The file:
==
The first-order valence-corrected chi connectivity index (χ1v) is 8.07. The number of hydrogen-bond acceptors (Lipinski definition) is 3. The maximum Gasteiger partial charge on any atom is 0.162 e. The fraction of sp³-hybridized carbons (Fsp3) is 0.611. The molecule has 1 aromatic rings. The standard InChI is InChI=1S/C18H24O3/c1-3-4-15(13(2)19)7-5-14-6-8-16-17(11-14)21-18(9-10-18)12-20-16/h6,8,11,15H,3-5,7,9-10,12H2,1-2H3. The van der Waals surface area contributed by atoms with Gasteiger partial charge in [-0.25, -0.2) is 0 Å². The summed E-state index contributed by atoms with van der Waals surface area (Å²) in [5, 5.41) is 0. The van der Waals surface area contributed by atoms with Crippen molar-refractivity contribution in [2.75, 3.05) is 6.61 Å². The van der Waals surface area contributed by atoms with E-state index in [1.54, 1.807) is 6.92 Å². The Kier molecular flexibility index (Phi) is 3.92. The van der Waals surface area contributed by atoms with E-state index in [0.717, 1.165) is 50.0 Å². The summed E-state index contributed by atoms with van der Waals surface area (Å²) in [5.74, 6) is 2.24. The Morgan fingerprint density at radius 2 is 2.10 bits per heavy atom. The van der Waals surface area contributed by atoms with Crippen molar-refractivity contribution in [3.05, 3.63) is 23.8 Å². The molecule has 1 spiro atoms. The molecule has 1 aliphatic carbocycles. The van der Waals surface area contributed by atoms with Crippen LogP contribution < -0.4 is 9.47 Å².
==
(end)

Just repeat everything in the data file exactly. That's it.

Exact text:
The first-order valence-corrected chi connectivity index (χ1v) is 8.07. The number of hydrogen-bond acceptors (Lipinski definition) is 3. The maximum Gasteiger partial charge on any atom is 0.162 e. The fraction of sp³-hybridized carbons (Fsp3) is 0.611. The molecule has 1 aromatic rings. The standard InChI is InChI=1S/C18H24O3/c1-3-4-15(13(2)19)7-5-14-6-8-16-17(11-14)21-18(9-10-18)12-20-16/h6,8,11,15H,3-5,7,9-10,12H2,1-2H3. The van der Waals surface area contributed by atoms with Gasteiger partial charge in [-0.25, -0.2) is 0 Å². The summed E-state index contributed by atoms with van der Waals surface area (Å²) in [5, 5.41) is 0. The van der Waals surface area contributed by atoms with Crippen molar-refractivity contribution in [2.75, 3.05) is 6.61 Å². The van der Waals surface area contributed by atoms with E-state index in [1.54, 1.807) is 6.92 Å². The Kier molecular flexibility index (Phi) is 3.92. The van der Waals surface area contributed by atoms with E-state index in [0.717, 1.165) is 50.0 Å². The summed E-state index contributed by atoms with van der Waals surface area (Å²) in [5.74, 6) is 2.24. The Morgan fingerprint density at radius 2 is 2.10 bits per heavy atom. The van der Waals surface area contributed by atoms with Crippen molar-refractivity contribution in [3.05, 3.63) is 23.8 Å². The molecule has 1 spiro atoms. The molecule has 1 aliphatic carbocycles. The van der Waals surface area contributed by atoms with Crippen LogP contribution < -0.4 is 9.47 Å².